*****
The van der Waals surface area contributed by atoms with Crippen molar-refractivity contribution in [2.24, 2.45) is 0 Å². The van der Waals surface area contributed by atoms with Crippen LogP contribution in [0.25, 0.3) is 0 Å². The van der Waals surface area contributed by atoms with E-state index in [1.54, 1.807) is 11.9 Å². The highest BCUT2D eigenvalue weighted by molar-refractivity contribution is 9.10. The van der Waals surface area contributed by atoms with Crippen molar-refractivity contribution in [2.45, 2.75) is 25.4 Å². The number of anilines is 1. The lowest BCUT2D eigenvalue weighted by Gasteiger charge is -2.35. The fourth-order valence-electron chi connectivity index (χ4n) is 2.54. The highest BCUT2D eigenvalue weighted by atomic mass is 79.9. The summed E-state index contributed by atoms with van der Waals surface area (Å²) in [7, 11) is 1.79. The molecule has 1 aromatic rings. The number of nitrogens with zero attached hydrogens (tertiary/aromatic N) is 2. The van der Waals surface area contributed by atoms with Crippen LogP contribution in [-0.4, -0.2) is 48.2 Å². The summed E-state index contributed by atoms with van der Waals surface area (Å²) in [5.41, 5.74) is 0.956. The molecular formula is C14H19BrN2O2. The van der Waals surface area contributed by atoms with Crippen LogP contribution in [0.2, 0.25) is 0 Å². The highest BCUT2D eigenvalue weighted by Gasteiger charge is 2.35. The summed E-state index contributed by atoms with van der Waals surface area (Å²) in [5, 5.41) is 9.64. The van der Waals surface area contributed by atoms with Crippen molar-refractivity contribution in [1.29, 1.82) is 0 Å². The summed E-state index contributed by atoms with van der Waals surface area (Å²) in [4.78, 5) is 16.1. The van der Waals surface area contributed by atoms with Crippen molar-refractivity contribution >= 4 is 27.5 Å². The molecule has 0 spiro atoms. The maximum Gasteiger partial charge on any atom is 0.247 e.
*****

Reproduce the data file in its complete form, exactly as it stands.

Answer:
The van der Waals surface area contributed by atoms with Crippen molar-refractivity contribution in [2.24, 2.45) is 0 Å². The van der Waals surface area contributed by atoms with Crippen LogP contribution in [0.25, 0.3) is 0 Å². The van der Waals surface area contributed by atoms with E-state index in [1.54, 1.807) is 11.9 Å². The highest BCUT2D eigenvalue weighted by molar-refractivity contribution is 9.10. The van der Waals surface area contributed by atoms with Crippen molar-refractivity contribution in [2.45, 2.75) is 25.4 Å². The number of anilines is 1. The lowest BCUT2D eigenvalue weighted by Gasteiger charge is -2.35. The fourth-order valence-electron chi connectivity index (χ4n) is 2.54. The highest BCUT2D eigenvalue weighted by atomic mass is 79.9. The summed E-state index contributed by atoms with van der Waals surface area (Å²) in [7, 11) is 1.79. The molecule has 1 aromatic rings. The number of nitrogens with zero attached hydrogens (tertiary/aromatic N) is 2. The van der Waals surface area contributed by atoms with Crippen LogP contribution in [-0.4, -0.2) is 48.2 Å². The summed E-state index contributed by atoms with van der Waals surface area (Å²) in [5.41, 5.74) is 0.956. The molecular formula is C14H19BrN2O2. The van der Waals surface area contributed by atoms with Crippen LogP contribution in [0.2, 0.25) is 0 Å². The highest BCUT2D eigenvalue weighted by Gasteiger charge is 2.35. The summed E-state index contributed by atoms with van der Waals surface area (Å²) in [5, 5.41) is 9.64. The van der Waals surface area contributed by atoms with Crippen molar-refractivity contribution in [1.29, 1.82) is 0 Å². The summed E-state index contributed by atoms with van der Waals surface area (Å²) in [4.78, 5) is 16.1. The van der Waals surface area contributed by atoms with Crippen molar-refractivity contribution >= 4 is 27.5 Å². The molecule has 0 spiro atoms. The maximum Gasteiger partial charge on any atom is 0.247 e.